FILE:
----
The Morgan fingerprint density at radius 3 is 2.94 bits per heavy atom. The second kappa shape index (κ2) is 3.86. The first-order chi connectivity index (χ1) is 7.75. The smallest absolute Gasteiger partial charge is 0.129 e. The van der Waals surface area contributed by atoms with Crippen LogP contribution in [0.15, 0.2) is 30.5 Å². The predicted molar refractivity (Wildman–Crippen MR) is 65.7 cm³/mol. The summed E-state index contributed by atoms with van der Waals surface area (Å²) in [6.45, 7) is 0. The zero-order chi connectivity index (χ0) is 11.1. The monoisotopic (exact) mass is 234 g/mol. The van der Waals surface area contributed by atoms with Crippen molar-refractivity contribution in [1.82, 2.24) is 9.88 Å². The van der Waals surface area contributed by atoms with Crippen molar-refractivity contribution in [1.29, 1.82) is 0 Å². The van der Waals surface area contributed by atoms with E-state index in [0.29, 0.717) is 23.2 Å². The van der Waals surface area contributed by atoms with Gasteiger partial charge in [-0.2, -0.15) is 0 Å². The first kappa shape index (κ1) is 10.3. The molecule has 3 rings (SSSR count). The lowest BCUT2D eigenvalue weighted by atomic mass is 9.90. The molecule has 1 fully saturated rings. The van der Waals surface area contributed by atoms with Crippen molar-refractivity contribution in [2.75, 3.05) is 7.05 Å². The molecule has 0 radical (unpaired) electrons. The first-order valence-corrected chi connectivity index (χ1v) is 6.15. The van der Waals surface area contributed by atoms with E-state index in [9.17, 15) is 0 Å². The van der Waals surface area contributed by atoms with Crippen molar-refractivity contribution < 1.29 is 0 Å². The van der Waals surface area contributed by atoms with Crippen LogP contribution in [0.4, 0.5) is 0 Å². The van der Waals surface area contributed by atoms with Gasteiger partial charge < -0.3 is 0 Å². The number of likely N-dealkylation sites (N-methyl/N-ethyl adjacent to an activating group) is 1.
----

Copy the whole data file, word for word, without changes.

The Morgan fingerprint density at radius 3 is 2.94 bits per heavy atom. The second kappa shape index (κ2) is 3.86. The first-order chi connectivity index (χ1) is 7.75. The smallest absolute Gasteiger partial charge is 0.129 e. The van der Waals surface area contributed by atoms with Crippen LogP contribution in [0.15, 0.2) is 30.5 Å². The predicted molar refractivity (Wildman–Crippen MR) is 65.7 cm³/mol. The summed E-state index contributed by atoms with van der Waals surface area (Å²) in [6.45, 7) is 0. The zero-order chi connectivity index (χ0) is 11.1. The monoisotopic (exact) mass is 234 g/mol. The van der Waals surface area contributed by atoms with Crippen molar-refractivity contribution in [1.82, 2.24) is 9.88 Å². The van der Waals surface area contributed by atoms with Crippen molar-refractivity contribution in [1.29, 1.82) is 0 Å². The van der Waals surface area contributed by atoms with E-state index in [0.29, 0.717) is 23.2 Å². The van der Waals surface area contributed by atoms with Gasteiger partial charge in [-0.2, -0.15) is 0 Å². The first kappa shape index (κ1) is 10.3. The molecule has 3 rings (SSSR count). The lowest BCUT2D eigenvalue weighted by atomic mass is 9.90. The molecule has 1 fully saturated rings. The van der Waals surface area contributed by atoms with Crippen molar-refractivity contribution in [2.75, 3.05) is 7.05 Å². The molecule has 0 radical (unpaired) electrons. The first-order valence-corrected chi connectivity index (χ1v) is 6.15. The van der Waals surface area contributed by atoms with E-state index in [9.17, 15) is 0 Å². The van der Waals surface area contributed by atoms with Crippen molar-refractivity contribution < 1.29 is 0 Å². The van der Waals surface area contributed by atoms with Crippen LogP contribution in [0.4, 0.5) is 0 Å². The van der Waals surface area contributed by atoms with Gasteiger partial charge < -0.3 is 0 Å². The number of likely N-dealkylation sites (N-methyl/N-ethyl adjacent to an activating group) is 1.